Stitching Photos in Photoshop
This tutorial will illustrate a flexible method with which to stitch together overlapping photos you downloaded from an image hosting website into a seamless panorama.

To download images, right click on the thumbnail and select, Save image as...

Save them all into a new folder called 'photostitch'.

Adobe Photoshop CS+ has a fuction called Photomerge which does this automatically.

00. CS Photomerge
To compile these images with Photomerge,
download them to your computer, and then select:

File > Automate > Photomerge...
Select all the files from the 'photostitch' folder and then press OK.

As this function is quite sophisticated has been designed very simple to use, it is largely self-explanitory. Drag the images from the top bar into the big white box and align them and closely as possible- Photoshop will snap them together and do the rest.

Though if you look closely at a Photomerged panorama, you will notice that the quality of stitching is clumsy, and it has difficulty integrating images with different perspectives.

Thus Photomerge is a great feature for acheiving the gross effect of the panorama, though it fails to transcend an art of stitching, which this tutorial will demonstrate.

01. Import & Align
a) Open all of the images to stitch together in Photoshop.

b) Select the center most image, in this case pan_03.jpg, and double click on the Background layer in the Layers palette, and rename it pan_03.

Renaming the Background layer is key to enable alpha blending with that layer.


Image > Canvas Size...
Width: 600 percent
Height: 150 percent
c) Now increase the canvas size into hugeness.

Since there are five images being merged together horizontally, increase the document width by at least 500% to give some room to play with.


Now select: Window > Arrange > Tile Horizontally

d) Select the Move tool by pressing V, then drag each of the images into the pan_03.jpg document,
and align them in the right order.


e) Rename the layers in the Layers palette to coorospond to their image names.
To rename a layer, double click on it's name.

Order the layers so that the center most layer, pan_03, is on the bottom.
02. Overlap & Rescale
a) Select the layer pan_04 (second from the right), by holding down Ctrl (), and clicking on it.

b) Set the pan_04 layer opacity to 50% (press 5), and move it into place so that it overlaps the pan_03 layer.

Look for a sharp point near the edge of where the images overlap, and align them perfectly. If the alignment is close, a pattern may emerge spiralling from the center point, illustrating the difference in the their rotation.

c) The pattern of alignment projecting from the center indicates a difference in scale, so to increase the size:

Zoom out [ Ctrl () + ] on the document so that it's height is fully visible.

d) Press Ctrl () + T to free transform the layer, and drag the reference point ( ) onto the point where the two images perfectly align.

Holding the Shift key maintains the aspect ratio while scaling with free transform,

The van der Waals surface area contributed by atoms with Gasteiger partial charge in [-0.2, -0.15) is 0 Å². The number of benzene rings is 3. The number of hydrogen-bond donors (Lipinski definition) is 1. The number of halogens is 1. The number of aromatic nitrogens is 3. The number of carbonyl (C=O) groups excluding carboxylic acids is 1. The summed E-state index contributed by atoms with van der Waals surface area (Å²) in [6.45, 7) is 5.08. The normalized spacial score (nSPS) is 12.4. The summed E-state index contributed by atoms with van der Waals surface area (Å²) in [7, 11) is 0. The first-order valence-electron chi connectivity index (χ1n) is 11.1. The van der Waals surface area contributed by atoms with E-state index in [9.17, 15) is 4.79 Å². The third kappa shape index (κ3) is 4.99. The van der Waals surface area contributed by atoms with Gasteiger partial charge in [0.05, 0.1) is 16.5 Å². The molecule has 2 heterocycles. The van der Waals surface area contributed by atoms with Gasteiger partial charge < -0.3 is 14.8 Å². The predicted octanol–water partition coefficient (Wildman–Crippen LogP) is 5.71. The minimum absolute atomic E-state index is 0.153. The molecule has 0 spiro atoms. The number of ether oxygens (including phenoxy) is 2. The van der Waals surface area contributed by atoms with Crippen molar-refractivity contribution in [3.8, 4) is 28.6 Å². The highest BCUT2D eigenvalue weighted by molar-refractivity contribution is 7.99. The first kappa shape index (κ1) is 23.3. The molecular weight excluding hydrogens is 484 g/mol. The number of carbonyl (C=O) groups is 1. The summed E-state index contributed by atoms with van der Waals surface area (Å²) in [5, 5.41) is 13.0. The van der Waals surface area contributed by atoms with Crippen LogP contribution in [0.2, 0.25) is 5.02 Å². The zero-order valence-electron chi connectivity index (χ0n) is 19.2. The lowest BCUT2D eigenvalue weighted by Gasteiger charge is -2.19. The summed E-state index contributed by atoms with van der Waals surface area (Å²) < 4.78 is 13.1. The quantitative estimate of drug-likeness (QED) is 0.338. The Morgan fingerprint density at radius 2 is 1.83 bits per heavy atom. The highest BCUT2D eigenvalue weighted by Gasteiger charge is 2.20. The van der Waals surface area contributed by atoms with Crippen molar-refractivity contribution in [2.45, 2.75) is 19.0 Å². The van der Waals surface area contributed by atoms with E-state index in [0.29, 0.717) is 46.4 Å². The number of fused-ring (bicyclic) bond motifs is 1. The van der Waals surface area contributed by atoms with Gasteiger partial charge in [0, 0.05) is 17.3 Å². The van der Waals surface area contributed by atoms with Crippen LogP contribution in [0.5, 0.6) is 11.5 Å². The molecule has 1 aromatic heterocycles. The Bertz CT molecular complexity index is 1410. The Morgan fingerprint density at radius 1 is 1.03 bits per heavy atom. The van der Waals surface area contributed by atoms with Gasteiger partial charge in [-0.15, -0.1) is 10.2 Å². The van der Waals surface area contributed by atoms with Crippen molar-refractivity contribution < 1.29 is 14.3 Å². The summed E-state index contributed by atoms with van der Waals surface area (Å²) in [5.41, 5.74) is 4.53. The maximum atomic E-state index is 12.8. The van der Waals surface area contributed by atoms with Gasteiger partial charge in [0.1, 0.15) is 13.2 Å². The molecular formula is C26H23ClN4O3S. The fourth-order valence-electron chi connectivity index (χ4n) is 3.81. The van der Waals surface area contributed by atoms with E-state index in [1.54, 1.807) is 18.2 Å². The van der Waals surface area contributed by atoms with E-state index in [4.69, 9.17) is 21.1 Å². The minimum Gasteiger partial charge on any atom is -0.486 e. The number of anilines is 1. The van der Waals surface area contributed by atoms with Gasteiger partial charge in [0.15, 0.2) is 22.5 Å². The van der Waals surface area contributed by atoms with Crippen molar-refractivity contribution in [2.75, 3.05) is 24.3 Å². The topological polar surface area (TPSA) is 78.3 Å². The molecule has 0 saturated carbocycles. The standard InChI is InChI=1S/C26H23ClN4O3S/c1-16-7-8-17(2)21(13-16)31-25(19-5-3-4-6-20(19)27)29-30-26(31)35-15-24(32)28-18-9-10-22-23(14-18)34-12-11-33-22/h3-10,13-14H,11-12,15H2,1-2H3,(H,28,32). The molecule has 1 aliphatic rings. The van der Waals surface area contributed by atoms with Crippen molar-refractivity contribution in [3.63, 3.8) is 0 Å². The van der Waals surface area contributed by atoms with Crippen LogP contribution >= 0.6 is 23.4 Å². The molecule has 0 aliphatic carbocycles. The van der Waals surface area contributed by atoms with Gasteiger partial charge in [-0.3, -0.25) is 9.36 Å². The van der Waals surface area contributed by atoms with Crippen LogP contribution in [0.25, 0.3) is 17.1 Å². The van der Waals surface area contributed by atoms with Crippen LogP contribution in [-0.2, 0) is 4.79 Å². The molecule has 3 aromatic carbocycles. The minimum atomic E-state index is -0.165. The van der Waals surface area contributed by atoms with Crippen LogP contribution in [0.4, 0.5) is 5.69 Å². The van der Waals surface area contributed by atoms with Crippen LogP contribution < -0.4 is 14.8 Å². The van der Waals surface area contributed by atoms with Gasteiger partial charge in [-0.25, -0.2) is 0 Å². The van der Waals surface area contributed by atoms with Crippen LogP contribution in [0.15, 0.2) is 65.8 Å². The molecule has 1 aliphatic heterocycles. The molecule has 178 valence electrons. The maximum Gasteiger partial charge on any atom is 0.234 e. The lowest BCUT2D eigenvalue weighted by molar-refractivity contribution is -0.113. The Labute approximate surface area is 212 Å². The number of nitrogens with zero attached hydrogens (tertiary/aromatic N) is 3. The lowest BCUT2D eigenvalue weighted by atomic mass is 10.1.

and holding down Alt uses the reference point as the central axis.

e) So holding down Alt + Shift, drag one of the corner handles
rescaling the layer to about 105%



  If the the two photos being stitched together are uneven as a result of a camera tilt while taking the photos, now is the time to rotate the image with the reference point set to their perfect point of alignment.

f) Rotate it about   -1.5

Press ENTER to render the free transformation.

03. Mask & Paint
Now it is key to decide what part of each image will be used. These two images have a significant amount of overlap, and some major variations, such as the angle of the stairs, because the camera taking these pictures was rotated.

In this case, the center image (pan_03) shows the full width of the staircase, so it is better to use this one for that portion of the image.

The object to watch for here is the post at the base of the banister- it is the largest perceptable object that the two images share, and will be the point of their transition.

a) Grab the polygonal lasso tool (Shift + L), and draw a selection around the part of pan_04 to keep.

b) Press the Add Layer Mask button on the layers palette to create a mask that reveals only that selection.

c) Set the pan_04 layer opacity to 100% (press 0)


Now if you look at the upper part of the image, the images still do not perfectly align as this camera distorts the incoming light depending on the angle it enters the lens. In the case of most situations this is unavoidable.

There is obvious tiling happening, and a sharp line is visible where the two images border.

The sharp line could have been avoided by feathering ( Ctrl + Alt + D ) the selection before adding a layer mask, but then the tiling would just be a blur.



d) To minimize this tiling effect,
select the Brush Tool (B), and in the Brushes palette:
set the Diameter to about 50px,
and the Hardness to 0%

Ensure that brush Opacity and Flow are both set to 100%

e) Select the layer mask by pressing ( Ctrl ( ) + \ ) or by clicking on the layer's mask thumbnail in the Layers palette.

f) Press D to select White as the foreground color,
and Black as the background color,
and then press X to swap them so Black is foreground.

g) Now painting Black on the layer mask hides pixels, and painting White reveals them. So pressing X to alternate between colors, go all the way down the seem, painting on the layer mask to hide and reveal the image, until they merge without apparent seems.

To reveal any inconsistencies, toggle the layer's visibility.

To toggle seeing the layer mask overlay, press ( Alt + \ ).

Now repeat Steps 2 and 3 until the whole piece is stitched!








by anson vogt | july.27.2005